Makabayan bloc slams ‘budget blackmail’ by ruling party

“We should have an honest to goodness analysis of the national budget because we owe it to the Filipino people, who want the pork barrel system and lump sums abolished.” – Bayan Muna Rep. Neri Colmenares


MANILA — Bayan Muna Rep. Neri Colmenares urged lawmakers yesterday not to railroad debates on the 2015 budget as the ruling Liberal Party has been threatening to just re-enact this year’s budget if the proposed budget for 2015 by the president is not passed. Congress is currently deliberating on the proposed budget submitted by President Benigno “Noynoy” Aquino III and his much-criticized budget secretary Forencio “Butch” Abad. So far, legislators from the progressive Makabayan bloc have pointed to various provisions transforming much of Aquino’s proposed budget into presidential and legislative pork next year, which is widely known as election preparation year.

Makabayan lawmakers have proposed instead to course the budget directly to implementing government agencies, under clearly defined programs. At the same time, they questioned why certain government agencies who have proved unable to implement projects (and thus spend their allotted budget), are being given increased funds in the proposed budget.

Bayan Muna Rep. Neri Colmenares slammed the veiled blackmail of reenacting the 2014 budget if the opposition continues with its criticisms.

Absurd excuse for railroading budget

Colmenares described the excuse cited by most lawmakers in rushing approval of Aquino’s pork-full election 2015 budget by the 26th of this month as “absolutely unacceptable” and a “legislative absurdity.”

In the first place, there is no need to beat a September 26 deadline as lawmakers “have all of October and November to deliberate on it,” Senior Deputy Minority Leader Colmenares explained.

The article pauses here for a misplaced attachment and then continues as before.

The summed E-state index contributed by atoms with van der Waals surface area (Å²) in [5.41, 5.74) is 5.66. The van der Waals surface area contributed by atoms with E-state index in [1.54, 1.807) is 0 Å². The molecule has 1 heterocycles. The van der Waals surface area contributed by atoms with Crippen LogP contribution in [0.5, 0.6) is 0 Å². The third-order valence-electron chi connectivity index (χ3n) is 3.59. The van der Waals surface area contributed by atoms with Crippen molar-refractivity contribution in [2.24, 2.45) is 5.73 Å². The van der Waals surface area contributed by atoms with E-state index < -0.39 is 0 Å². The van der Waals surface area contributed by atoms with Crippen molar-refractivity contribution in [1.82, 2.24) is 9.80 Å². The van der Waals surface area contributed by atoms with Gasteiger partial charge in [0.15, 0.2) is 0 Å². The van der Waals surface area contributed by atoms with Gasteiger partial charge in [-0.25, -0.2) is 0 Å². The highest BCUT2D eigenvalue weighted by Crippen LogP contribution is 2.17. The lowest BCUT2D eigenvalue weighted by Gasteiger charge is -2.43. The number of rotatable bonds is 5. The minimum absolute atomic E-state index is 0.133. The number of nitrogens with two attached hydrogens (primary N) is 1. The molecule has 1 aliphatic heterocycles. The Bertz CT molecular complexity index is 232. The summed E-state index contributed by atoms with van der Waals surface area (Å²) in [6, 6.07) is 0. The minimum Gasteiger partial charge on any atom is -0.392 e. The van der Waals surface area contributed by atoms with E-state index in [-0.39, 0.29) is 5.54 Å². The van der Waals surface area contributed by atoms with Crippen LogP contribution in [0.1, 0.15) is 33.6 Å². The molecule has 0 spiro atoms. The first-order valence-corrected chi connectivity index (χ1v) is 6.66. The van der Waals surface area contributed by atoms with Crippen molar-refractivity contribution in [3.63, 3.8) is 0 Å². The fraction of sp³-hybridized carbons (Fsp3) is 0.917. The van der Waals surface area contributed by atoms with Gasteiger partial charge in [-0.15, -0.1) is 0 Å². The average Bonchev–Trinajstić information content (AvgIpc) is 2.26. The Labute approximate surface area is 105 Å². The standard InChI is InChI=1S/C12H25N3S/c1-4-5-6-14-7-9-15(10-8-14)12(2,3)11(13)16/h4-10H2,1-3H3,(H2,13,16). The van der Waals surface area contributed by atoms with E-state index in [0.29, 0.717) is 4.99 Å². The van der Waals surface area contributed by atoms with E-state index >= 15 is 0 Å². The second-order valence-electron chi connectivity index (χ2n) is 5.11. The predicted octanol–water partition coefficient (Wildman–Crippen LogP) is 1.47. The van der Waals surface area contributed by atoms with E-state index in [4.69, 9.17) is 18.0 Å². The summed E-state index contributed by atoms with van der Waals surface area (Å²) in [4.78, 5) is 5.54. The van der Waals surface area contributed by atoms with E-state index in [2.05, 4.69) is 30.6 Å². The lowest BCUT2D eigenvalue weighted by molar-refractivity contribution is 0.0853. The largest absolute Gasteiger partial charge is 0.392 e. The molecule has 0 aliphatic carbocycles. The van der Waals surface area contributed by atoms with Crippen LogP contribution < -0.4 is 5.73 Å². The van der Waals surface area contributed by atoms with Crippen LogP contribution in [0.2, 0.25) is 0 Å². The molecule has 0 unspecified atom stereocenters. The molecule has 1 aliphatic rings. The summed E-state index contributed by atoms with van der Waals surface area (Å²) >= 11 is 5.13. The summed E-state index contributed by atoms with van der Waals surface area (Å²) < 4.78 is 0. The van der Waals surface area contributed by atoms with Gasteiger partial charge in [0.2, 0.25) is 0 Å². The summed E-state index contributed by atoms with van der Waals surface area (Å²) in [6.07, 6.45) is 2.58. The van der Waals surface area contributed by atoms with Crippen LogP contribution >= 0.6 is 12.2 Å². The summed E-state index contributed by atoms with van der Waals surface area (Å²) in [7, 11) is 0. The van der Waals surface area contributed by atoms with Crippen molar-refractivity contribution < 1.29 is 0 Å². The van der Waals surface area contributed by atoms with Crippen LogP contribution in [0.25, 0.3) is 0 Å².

Neither should a specific date for the deadline of passing the budget bill be set, said Colmenares, citing how the bill should undergo strict scrutiny and free debates in Congress. Setting such a deadline would “limit debates and railroad the proceedings just to follow the dictates of Malacañang,” he adds.

But do the majority of lawmakers want to strictly scrutinize the budget bill? Why is the budget bill the only bill in Congress with a self-imposed deadline by the majority, and yet they “refuse to muster a quorum,” causing a delay in the deliberations? Colmenares said absentee lawmakers are, in fact, the ones delaying the budget deliberation, and not the questions and debates by members of the opposition.

Enough of ‘we have the numbers’ bullying

Colmenares urged his fellow lawmakers who constitute “the majority” in Congress to ditch their “usual style” of reducing the deliberations to a numbers game.

“We should have an honest to goodness analysis of the national budget because we owe it to the Filipino people, who want the pork barrel system and lump sums abolished,” said the progressive solon. So far, the Congress has recorded just one session with a quorum.

The most recent experience when “the numbers” game was used to defend the president from critics was when his allies in Congress killed the impeachment proposals in just two committee hearings on its substance, surpassing even the record for killing impeachment raps set by the past administration of Gloria Macapagal-Arroyo. President Aquino had promised to be the opposite of Arroyo.